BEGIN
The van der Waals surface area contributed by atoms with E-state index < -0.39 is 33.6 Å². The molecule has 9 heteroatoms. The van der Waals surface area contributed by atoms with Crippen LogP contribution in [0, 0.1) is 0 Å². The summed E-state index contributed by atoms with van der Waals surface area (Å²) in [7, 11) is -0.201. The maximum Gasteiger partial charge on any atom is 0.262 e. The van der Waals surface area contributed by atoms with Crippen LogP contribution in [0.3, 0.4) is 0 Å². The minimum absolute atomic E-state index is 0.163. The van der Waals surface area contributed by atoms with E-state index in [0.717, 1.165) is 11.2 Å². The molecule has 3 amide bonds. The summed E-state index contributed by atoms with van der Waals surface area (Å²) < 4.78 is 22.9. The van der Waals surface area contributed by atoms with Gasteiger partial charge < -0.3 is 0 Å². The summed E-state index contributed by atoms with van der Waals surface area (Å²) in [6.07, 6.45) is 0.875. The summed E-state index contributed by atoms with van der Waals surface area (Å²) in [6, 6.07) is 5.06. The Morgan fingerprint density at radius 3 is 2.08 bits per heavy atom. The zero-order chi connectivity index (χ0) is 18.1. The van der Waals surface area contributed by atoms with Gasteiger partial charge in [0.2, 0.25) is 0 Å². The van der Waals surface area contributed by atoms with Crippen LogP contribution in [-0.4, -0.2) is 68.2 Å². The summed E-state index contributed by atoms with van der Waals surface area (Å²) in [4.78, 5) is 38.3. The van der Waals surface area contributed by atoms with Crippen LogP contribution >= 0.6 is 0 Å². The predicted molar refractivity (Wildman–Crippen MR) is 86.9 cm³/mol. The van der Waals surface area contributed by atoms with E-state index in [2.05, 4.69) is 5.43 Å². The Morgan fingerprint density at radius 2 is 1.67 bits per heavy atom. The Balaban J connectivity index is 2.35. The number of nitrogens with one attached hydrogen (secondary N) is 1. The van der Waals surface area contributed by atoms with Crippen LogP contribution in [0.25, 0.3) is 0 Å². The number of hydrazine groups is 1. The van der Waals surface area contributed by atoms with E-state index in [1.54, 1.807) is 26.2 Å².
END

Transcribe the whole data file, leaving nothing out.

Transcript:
The van der Waals surface area contributed by atoms with E-state index < -0.39 is 33.6 Å². The molecule has 9 heteroatoms. The van der Waals surface area contributed by atoms with Crippen LogP contribution in [0, 0.1) is 0 Å². The summed E-state index contributed by atoms with van der Waals surface area (Å²) in [7, 11) is -0.201. The maximum Gasteiger partial charge on any atom is 0.262 e. The van der Waals surface area contributed by atoms with Crippen LogP contribution in [0.3, 0.4) is 0 Å². The minimum absolute atomic E-state index is 0.163. The van der Waals surface area contributed by atoms with E-state index in [0.717, 1.165) is 11.2 Å². The molecule has 3 amide bonds. The summed E-state index contributed by atoms with van der Waals surface area (Å²) < 4.78 is 22.9. The van der Waals surface area contributed by atoms with Gasteiger partial charge < -0.3 is 0 Å². The summed E-state index contributed by atoms with van der Waals surface area (Å²) in [6.07, 6.45) is 0.875. The summed E-state index contributed by atoms with van der Waals surface area (Å²) in [6, 6.07) is 5.06. The Morgan fingerprint density at radius 3 is 2.08 bits per heavy atom. The zero-order chi connectivity index (χ0) is 18.1. The van der Waals surface area contributed by atoms with Gasteiger partial charge in [0.2, 0.25) is 0 Å². The van der Waals surface area contributed by atoms with Crippen LogP contribution in [-0.4, -0.2) is 68.2 Å². The summed E-state index contributed by atoms with van der Waals surface area (Å²) in [4.78, 5) is 38.3. The van der Waals surface area contributed by atoms with Crippen LogP contribution >= 0.6 is 0 Å². The predicted molar refractivity (Wildman–Crippen MR) is 86.9 cm³/mol. The van der Waals surface area contributed by atoms with E-state index in [2.05, 4.69) is 5.43 Å². The Morgan fingerprint density at radius 2 is 1.67 bits per heavy atom. The Balaban J connectivity index is 2.35. The number of nitrogens with one attached hydrogen (secondary N) is 1. The van der Waals surface area contributed by atoms with Crippen LogP contribution in [0.25, 0.3) is 0 Å². The number of hydrazine groups is 1. The van der Waals surface area contributed by atoms with E-state index in [1.54, 1.807) is 26.2 Å².